and further, “never leave that till to-morrow which you can do to-day.” “ Handle your tools without mittens ; remember that the cat in gloves catches n mice," as Poor Richard says. It is true there is much to be done, and, perhaps, you are weak-handed; but stick to it steadily, and you will see great effects ; for constant dropping wears away stones," and “by diligence and patience the mouse ate in two the cable ;” and “ little strokes fell great oaks.” Methinks I hear some of you say,
“ Must a man afford himself no leisure ?" I will tell you, my friend, what Poor Richard says" Employ thy time well, if thou meanest to gain leisure; and since you are not sure of a minute, throw not away an hour.”-Franklin.
NECESSITY OF SOMETHING TO DO.
A gentleman was under close confinement in the Bastile for seven years, during which time he amused himself in scattering a few small pins about his chamber, gathering them up again, and placing them in different figures on the arm of a great chair. He often told his friends afterwards, that, unless he had found out this mode of employing himself, he verily believed he should have lost his senses.
MARQUIS SPINOLA. “ Pray, of what did your brother die ?" said this celebrated general one day to Sir Horace Vere.
“ He died,” replied Vere, “ of having nothing to do.” “ Alas! sir," said Spinola, “ that is enough to kill any general of us all.”
Go to the ant, thou sluggard ; consider her ways, and be wire: which, having no guide, overseer, or ruler, provideth her meat in the summer, and gathereth her food in the harvest.-Proverbs, vi. 6, 7, 8.
Seest thou a man diligent in his business ? he shall stand before kings; he shall not stand before mean men.- -Proverbs, xxii. 29.
Neither did we (says St Paul) eat any man's lread for nought; but wrought with labour and travail night and day, that we might not be chargeable to any of you : not because we have not power, but to make ourselves an ensample unto you to follow us : For eren when we were with you, this we commanded you, that if any would not work, neither should he eat.-2 Thessalonians, iii. 8, 9, 10.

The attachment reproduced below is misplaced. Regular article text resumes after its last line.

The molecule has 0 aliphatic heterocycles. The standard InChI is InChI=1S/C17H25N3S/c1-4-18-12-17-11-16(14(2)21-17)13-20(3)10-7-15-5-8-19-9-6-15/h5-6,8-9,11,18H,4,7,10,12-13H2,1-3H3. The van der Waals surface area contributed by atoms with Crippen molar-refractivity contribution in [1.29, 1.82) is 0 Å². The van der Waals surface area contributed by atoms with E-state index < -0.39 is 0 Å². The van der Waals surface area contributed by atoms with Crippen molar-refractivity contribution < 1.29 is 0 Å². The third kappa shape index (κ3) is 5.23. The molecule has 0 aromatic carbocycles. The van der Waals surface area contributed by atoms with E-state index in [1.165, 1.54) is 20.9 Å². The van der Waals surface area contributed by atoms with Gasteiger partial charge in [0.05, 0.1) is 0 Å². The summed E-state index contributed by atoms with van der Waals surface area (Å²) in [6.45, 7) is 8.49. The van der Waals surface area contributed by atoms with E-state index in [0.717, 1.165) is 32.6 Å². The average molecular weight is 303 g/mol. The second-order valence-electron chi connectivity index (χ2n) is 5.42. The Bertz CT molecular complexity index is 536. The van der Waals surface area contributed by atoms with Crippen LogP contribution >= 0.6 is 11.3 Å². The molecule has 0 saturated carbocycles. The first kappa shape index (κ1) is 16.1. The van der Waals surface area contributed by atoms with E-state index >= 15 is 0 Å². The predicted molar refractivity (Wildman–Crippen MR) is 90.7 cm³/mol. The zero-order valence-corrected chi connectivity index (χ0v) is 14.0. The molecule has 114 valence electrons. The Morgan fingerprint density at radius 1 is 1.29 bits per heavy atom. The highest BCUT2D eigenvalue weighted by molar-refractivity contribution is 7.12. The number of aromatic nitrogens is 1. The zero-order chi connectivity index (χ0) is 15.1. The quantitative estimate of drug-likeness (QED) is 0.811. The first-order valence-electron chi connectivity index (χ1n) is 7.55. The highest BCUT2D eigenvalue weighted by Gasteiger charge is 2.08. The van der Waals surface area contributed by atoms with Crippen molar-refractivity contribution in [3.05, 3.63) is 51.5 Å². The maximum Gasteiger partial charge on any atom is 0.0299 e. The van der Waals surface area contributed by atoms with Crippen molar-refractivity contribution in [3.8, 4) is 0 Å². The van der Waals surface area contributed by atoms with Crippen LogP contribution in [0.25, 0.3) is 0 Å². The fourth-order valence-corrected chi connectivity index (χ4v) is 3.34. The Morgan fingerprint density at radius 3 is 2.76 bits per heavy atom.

How doth the little busy bee
Improve each shining hour,
From every opening flower !
I would be busy too;
For idle hands to do.
May my first years be pass'd,
day A good account at last.- WATTS. When we read the lives of distinguished men, in any department, we find them almost always celebrated for the amount of labour they could perform. Demosthenes, Julius Cæsar, Henry IV. of France, Lord Bacon, Sir Isaac Newton, Franklin, Washington, Napoleon Bonaparte-different as
SELF-SERVICE AND SELF-DEPENDENCE.
they were in their intellectual and moral qualities were all renowned as hard workers. We read how many days they could support the fatigue of a march ; how early they rose; how late they watched; how many hours they spent in the field, in the cabinet, in the court; how many secretaries they employed ;-in short, how hard they worked.—Hanwell Extracts.
SELF-SERVICE AND SELF-DEPENDENCE.
Ir appears to have been designed by creative providence, that every human being should chiefly depend on the means within himself, for his own subsistence and advancement in the world. We have not been designed to depend on each other for food, clothing, or any other things we desire : we are called on to labour that we may obtain these things for ourselves. The support and comfort of each person is thus made much surer than it could have been by any other plan.
It is of importance, therefore, for young persons, that they should accustom themselves from their earliest years to trust as little as possible to others for what they want. They should learn to put on their own clothes, to wash their own faces, to take their food with their own hands, and not to expect that their mothers or servants are always to do these things for them. They should learn to read, to write, to cast accounts, and should fill their minds with knowledge, that they may be able, as soon as possible, to go into the world and earn their own bread. At the proper time, they should be prepared, if necessary, to commence learning some art, trade, or profession, by which they may live for the rest of their days. The more they can serve themselves, and the more they can live by their own exertions, they will be the more liked and respected by others. It is justly considered shameful for any one who has hands to labour, and a mind to think, to remain in idleness while others are working, and to look to those who work for enjoyments which he might, by a little activity, obtain for himself.
Whatever we trust to others to do, is scarcely ever so